These paramedics are helping give Canadians the choice to die at home

Categories: Care and In The Media.

This article was originally published on CBC by Brandie Weikle.

Paramedic Matt Rousselle makes his way to the front door of a modest, two-storey house in Arnprior, Ont., in the Ottawa Valley.

There’s no siren, and he’s not here to administer the emergency medicine that most of us think of when it comes to paramedics. He’s not even travelling in an ambulance.

Rousselle is a community paramedic, and he’s here to check on 94-year-old Billie Hobbs, who is experiencing end-stage heart failure.

“We’re going to see a palliative patient — she’s a newly deemed palliative patient — just to go see how her daughter is handling everything, and see how the patient’s doing,” Rousselle tells Dr. Brian Goldman, host of White Coat, Black Art, during a visit to the Hobbs residence last summer.

Goldman has travelled to the area to see first-hand a program that’s bringing badly needed care to people with limited access to doctors and hospice beds in the final days of their lives.

Palliative care, which aims to ease suffering and improve quality of life, is in short supply both in sparsely populated areas like the one where Hobbs lives and larger urban centres. A Canadian Institute for Health Information report found that most Canadians with a terminal illness would choose to die at home if they could access palliative care, but only 15 per cent are able to do so.

“If we’re behind in one area, it’s really giving the support to family caregivers that is required to allow a successful home death,” said Prof. Barbara Pesut, who studies equitable access to end-of-life care and holds the Canada Research Chair Canada in health, ethics and diversity.

Pesut says different jurisdictions have come up with some creative ways to tackle the problem in recent years. Among them are programs that enable paramedics to provide care to palliative care patients at home, as well as invaluable support to their families.

In the sprawling Ottawa Valley — like other rural and remote areas that comprise much of the country — many patients, including frail seniors and people with cancer, don’t have family doctors or nearby walk-in clinics. The ER is often the only place where they can get medical care.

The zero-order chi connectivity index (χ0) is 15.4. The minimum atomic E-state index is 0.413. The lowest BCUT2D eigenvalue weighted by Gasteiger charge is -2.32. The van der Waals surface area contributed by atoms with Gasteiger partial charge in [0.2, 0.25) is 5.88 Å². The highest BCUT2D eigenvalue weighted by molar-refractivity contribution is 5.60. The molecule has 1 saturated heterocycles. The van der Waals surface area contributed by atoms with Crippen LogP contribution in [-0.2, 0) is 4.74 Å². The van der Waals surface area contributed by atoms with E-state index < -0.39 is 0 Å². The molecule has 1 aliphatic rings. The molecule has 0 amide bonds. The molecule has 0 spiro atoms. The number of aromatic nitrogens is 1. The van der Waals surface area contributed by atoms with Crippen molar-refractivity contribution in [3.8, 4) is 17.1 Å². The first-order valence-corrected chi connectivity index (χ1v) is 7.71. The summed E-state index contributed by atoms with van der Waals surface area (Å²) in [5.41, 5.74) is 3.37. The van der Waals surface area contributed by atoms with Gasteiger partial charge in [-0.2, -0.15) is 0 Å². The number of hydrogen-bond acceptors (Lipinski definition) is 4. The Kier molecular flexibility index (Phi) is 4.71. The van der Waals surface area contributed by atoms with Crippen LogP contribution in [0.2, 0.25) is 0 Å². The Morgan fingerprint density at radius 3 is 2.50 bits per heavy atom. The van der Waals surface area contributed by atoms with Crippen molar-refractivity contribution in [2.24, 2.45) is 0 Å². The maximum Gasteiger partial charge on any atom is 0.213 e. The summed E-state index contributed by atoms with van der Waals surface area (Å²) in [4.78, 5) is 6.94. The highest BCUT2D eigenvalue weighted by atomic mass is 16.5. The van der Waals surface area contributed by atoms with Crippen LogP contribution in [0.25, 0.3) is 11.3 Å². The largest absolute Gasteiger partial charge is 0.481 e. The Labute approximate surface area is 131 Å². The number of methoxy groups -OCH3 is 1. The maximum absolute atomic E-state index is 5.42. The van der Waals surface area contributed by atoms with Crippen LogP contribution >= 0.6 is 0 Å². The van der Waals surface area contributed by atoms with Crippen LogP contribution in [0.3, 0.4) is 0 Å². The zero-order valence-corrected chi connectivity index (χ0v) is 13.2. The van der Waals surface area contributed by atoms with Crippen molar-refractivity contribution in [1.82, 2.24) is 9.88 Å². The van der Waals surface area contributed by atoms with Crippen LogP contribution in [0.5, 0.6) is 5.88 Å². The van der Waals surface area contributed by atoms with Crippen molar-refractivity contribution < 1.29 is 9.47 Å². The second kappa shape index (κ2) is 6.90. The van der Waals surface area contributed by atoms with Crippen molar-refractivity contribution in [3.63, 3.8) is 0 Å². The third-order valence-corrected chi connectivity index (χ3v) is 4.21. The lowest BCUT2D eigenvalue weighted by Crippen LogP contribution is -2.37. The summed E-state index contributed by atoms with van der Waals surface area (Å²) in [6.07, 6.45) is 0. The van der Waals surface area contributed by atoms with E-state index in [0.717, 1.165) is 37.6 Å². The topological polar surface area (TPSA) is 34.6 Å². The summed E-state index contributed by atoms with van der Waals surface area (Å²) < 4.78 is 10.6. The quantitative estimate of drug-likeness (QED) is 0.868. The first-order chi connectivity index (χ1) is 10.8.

But the County of Renfrew Paramedic Service has started to fill in some of those gaps for palliative patients at home, with paramedics like Rousselle working on teams that include the patient’s family doctor, pharmacist and home-care workers.

Staying out of the hospital

Before this program got underway, Rousselle and his colleagues were limited in the help they could offer the palliative patients they encountered on 911 calls, he says.

“It was quite difficult before because you’d always have to call a physician and they would always say, ‘transport to the hospital.’ And this is … a lot better,” said Rousselle.

“I don’t think anybody really wants to die in a hospital. These people are at a point in their life, where they know the end is coming. And they feel like they’re losing control. And if you can put that control back in their hands, determining how they want to die, where they want to die, I think that’s the best outcome for the patient and the family as well.”

There are similar paramedic programs in other parts of Canada, including in parts of British Columbia, Alberta, Prince Edward Island, New Brunswick and Nova Scotia, says Pesut — with more on the way. This spring, Ontario’s Ministry of Health announced a pilot program that gives paramedics in 33 municipalities the authority to administer some palliative medications, including opioids like morphine, as well as sedatives.

Keeping pain under control

Getting pain under control is the first step to keeping palliative patients comfortable at home, said Rousselle.